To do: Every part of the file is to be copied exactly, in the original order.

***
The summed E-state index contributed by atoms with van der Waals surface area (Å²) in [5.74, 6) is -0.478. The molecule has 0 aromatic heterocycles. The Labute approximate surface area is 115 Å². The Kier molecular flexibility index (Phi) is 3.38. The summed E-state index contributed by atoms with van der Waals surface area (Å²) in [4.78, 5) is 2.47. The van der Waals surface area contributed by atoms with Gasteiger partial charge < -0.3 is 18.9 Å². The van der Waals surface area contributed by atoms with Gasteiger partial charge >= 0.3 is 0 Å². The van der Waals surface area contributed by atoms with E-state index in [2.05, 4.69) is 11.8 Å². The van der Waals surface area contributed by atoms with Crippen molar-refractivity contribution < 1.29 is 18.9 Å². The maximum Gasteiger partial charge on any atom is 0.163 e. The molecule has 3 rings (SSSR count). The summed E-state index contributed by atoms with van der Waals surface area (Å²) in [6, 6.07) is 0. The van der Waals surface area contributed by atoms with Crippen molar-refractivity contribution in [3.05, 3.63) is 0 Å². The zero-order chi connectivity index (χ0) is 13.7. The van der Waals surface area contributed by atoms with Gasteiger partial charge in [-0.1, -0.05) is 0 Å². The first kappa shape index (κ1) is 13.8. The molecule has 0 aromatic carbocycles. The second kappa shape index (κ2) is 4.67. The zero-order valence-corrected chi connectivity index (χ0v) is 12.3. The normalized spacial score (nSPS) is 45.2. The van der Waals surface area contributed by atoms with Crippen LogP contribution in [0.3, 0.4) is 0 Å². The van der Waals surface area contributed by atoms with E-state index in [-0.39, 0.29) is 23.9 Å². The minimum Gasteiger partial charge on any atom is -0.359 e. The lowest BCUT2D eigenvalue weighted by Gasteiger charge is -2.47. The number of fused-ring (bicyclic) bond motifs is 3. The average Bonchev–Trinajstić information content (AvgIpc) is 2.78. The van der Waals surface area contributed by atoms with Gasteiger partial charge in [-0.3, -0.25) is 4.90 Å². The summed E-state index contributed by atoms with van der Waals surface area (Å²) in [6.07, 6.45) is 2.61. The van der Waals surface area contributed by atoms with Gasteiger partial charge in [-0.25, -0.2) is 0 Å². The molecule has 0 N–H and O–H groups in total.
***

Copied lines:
The summed E-state index contributed by atoms with van der Waals surface area (Å²) in [5.74, 6) is -0.478. The molecule has 0 aromatic heterocycles. The Labute approximate surface area is 115 Å². The Kier molecular flexibility index (Phi) is 3.38. The summed E-state index contributed by atoms with van der Waals surface area (Å²) in [4.78, 5) is 2.47. The van der Waals surface area contributed by atoms with Gasteiger partial charge < -0.3 is 18.9 Å². The van der Waals surface area contributed by atoms with Gasteiger partial charge >= 0.3 is 0 Å². The van der Waals surface area contributed by atoms with E-state index in [2.05, 4.69) is 11.8 Å². The van der Waals surface area contributed by atoms with Crippen molar-refractivity contribution < 1.29 is 18.9 Å². The maximum Gasteiger partial charge on any atom is 0.163 e. The molecule has 3 rings (SSSR count). The summed E-state index contributed by atoms with van der Waals surface area (Å²) in [6, 6.07) is 0. The van der Waals surface area contributed by atoms with Crippen molar-refractivity contribution in [3.05, 3.63) is 0 Å². The zero-order chi connectivity index (χ0) is 13.7. The van der Waals surface area contributed by atoms with Gasteiger partial charge in [-0.1, -0.05) is 0 Å². The first kappa shape index (κ1) is 13.8. The molecule has 0 aromatic carbocycles. The second kappa shape index (κ2) is 4.67. The zero-order valence-corrected chi connectivity index (χ0v) is 12.3. The normalized spacial score (nSPS) is 45.2. The van der Waals surface area contributed by atoms with Crippen LogP contribution in [0.3, 0.4) is 0 Å². The van der Waals surface area contributed by atoms with E-state index in [-0.39, 0.29) is 23.9 Å². The minimum Gasteiger partial charge on any atom is -0.359 e. The lowest BCUT2D eigenvalue weighted by Gasteiger charge is -2.47. The number of fused-ring (bicyclic) bond motifs is 3. The average Bonchev–Trinajstić information content (AvgIpc) is 2.78. The van der Waals surface area contributed by atoms with Gasteiger partial charge in [-0.3, -0.25) is 4.90 Å². The summed E-state index contributed by atoms with van der Waals surface area (Å²) in [6.07, 6.45) is 2.61. The van der Waals surface area contributed by atoms with Gasteiger partial charge in [-0.25, -0.2) is 0 Å². The molecule has 0 N–H and O–H groups in total.